In my house I have Debian Linux running on an old laptop acting as my router with a Netgear WNDR3700 acting as an access point (WAN port on this is unused). The AP is configured with WPA2 security, but recently I wanted to connect my Nintendo DS to the wifi network. Now the Netgear has guest networks, which is pretty much what I wanted, but it only allows the guest wifi access to the WAN port, which was useless to me. I also wanted to be able to conveniently enable and disable the insecure network with a button on the access point. Knowing that the hardware supported what I wanted to do, and having had good experiences with OpenWRT on another router in the past, I set out to see if I could make it work.
Now the Netgear factory firmware actually is a heavily stripped down old version of OpenWRT. After reading a few of forum posts and wiki pages I decided that I should go for a bleeding edge snapshot version of OpenWRT (r27153). It’s all working very well now :)
First thing, I grabbed openwrt-ar71xx-generic-wndr3700-squashfs-factory.img from the website and flashed it onto the router using the stock firmware’s upgrade page. This process went smoothly and rebooted the router. I then used telnet to connect and was prompted to set a password. That disabled telnetd and enables the dropbear ssh server. I also put an ssh public key into /etc/dropbear/authorized_keys. So far so good.
OpenWRT uses a squashfs as the base read-only filesystem, with jffs2 set up as an overlay filesystem so you can write to anywhere. You can use the builtin opkg package manager to install a bunch of useful software beyond what is built in. Currently I have 2.3M used with 4.2M free :)
I didn’t bother installing a web interface, instead preferring to do all the configuration using the UCI config files in /etc/config. See the UCI docs for a description of what to put in all these files. Whenever you start a service, eg dnsmasq using the /etc/init.d/dnsmasq script, the appropriate UCI files are read, a temporary native config file for the service is created (if appropriate) and any necessary command line args are generated to start the service.
If you’re trying to debug something, you can view the syslog on the device using the logread command. The logger command will echo its arguments to syslog.
Most of the /etc/config/wireless settings are automatically detected. Just set the encryption to psk2 (WPA2 AES) and put in your preferred passphrase and ssid.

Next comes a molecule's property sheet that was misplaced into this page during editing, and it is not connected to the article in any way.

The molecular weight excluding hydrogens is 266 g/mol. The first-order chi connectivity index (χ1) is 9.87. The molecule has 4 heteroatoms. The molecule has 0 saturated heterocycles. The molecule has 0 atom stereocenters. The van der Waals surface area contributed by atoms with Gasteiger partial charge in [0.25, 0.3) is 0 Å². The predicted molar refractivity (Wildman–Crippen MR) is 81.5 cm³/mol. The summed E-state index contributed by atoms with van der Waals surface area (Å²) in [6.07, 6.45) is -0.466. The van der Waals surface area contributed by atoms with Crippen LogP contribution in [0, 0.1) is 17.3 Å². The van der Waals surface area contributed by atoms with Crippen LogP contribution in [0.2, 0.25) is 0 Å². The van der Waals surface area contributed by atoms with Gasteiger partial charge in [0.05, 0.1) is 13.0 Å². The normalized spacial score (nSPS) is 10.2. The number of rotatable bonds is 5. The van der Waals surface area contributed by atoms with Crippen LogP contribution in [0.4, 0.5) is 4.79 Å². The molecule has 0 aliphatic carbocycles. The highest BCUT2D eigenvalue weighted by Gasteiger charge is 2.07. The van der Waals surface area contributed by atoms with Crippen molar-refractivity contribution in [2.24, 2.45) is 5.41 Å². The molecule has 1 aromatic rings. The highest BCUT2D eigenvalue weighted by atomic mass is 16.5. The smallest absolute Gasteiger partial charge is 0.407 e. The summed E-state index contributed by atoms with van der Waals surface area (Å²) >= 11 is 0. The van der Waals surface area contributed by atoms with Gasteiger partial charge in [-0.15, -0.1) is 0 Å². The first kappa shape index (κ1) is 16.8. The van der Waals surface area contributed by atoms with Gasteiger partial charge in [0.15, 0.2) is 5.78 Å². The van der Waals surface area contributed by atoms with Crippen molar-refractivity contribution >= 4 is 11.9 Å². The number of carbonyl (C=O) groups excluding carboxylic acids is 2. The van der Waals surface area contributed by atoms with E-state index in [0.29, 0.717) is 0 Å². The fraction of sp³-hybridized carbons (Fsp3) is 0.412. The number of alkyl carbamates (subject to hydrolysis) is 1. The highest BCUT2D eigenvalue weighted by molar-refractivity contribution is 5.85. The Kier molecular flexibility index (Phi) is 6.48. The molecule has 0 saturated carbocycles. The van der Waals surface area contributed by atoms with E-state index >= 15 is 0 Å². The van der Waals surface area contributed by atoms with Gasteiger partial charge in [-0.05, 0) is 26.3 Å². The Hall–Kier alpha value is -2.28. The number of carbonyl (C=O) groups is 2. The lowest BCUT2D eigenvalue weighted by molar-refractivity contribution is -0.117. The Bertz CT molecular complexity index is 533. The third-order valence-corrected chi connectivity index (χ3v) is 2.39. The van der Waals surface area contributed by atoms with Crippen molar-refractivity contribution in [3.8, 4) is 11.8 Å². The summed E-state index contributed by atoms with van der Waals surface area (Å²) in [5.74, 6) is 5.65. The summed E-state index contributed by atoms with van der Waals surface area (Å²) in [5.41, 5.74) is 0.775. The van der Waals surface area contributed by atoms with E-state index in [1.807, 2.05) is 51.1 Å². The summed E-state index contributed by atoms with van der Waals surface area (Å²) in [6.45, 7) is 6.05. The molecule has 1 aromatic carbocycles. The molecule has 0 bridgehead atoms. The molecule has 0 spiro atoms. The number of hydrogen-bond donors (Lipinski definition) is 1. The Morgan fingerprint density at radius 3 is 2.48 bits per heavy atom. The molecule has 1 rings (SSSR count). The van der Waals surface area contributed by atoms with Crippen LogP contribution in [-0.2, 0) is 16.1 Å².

The radios on this device support multiple SSIDs. Each of these shows up as a separate network interface in Linux. I chose ‘guest’ as the name for this interface.
config wifi-iface option device radio0 option network guest option mode ap option wmm 0 option encryption none option ssid 'your-guest-ssid'
Quick note, I discovered that leaving wmm (Wireless MultiMedia extensions?) enabled (the default) made SIP VoIP calls from my Nokia wifi clients unusable. It’s easy to disable as seen above.
Now we have our guest wifi network interface, lets set up some firewall rules to isolate it from the main lan.
I’m not using the WAN port on my WNDR3700. There are three interfaces that are relevant. The ethernet switch and my main wifi are both bridged as ‘lan’. This network is served by DHCP and DNS from my Debian router. It is 192.168.1.0/24. I also have the ‘guest’ network, which is not bridged, and gets DHCP and DNS from dnsmasq on the WNDR3700, it uses 192.168.2.0/24. dnsmasq is set to forward DNS requests onto my main router and to explicitly ignore the ‘lan’ interface.
The firewall policy is to disallow everything on the guest network except:
- DHCP/DNS requests to dnsmasq on the WNDR3700
- Packets from 192.168.2.0/24 not addressed to 192.168.0.0/16
That last rule ensures that anything coming from the guest network must be using one of the expected addresses, and also that the guest network cannot send packets to hosts on my main lan. By default OpenWRT allows all related,established packets using Linux iptables’ conntrack module.
Here’s the complete firewall config I’m using: /etc/config/firewall.
My Debian router also needs to know how to route back to the guest wlan subnet.
# route add -net 192.168.2.0 netmask 255.255.255.0 gw 192.168.1.3
This can be put into /etc/network/interfaces as a post-up line. It tells the Debian router that whenever it needs to forward traffic from the internet back to the guest wlan it should do so through 192.168.1.3. This is the address of my WNDR3700.
Cron and Button events
I wanted to be able to turn the guest network on and off with the push of a button. I also wanted it to automatically disable itself each night at 3am if I forgot to turn it off.
First thing was to write a simple /root/guest-wifi script to enable/disable the guest wifi network from the command line. Then I’d hook this up to the button hotplug system and cron.
Cron is installed but not enabled by default:
cat > /etc/crontabs/root <<EOT # m h dom mon dow command 0 3 * * * /root/guest-wifi disable EOT ln -s /etc/crontabs/root /etc/crontab /etc/init.d/cron enable /etc/init.d/cron start
Finally, set up the push button:
mkdir /etc/hotplug.d/button cat > /etc/hotplug.d/button/guest-wifi-toggle <<EOT #!/bin/sh if [ "$BUTTON" = "BTN_2" -a "$ACTION" = "pressed" ]; then /root/guest-wifi toggle fi EOT chmod +x /etc/hotplug.d/button/guest-wifi-toggle
You can update and install new packages with opkg, however at some point you may want to upgrade the kernel. Also if you’re using the squashfs images, anything you upgrade is taking up valuable space on the squashfs and the jffs2 overlay.
OpenWRT has a neat solution: sysupgrade. Always make sure to add any files that you want to keep across upgrades to the /etc/sysupgrade.conf file. Any files or directories listed here will be preserved by sysupgrade.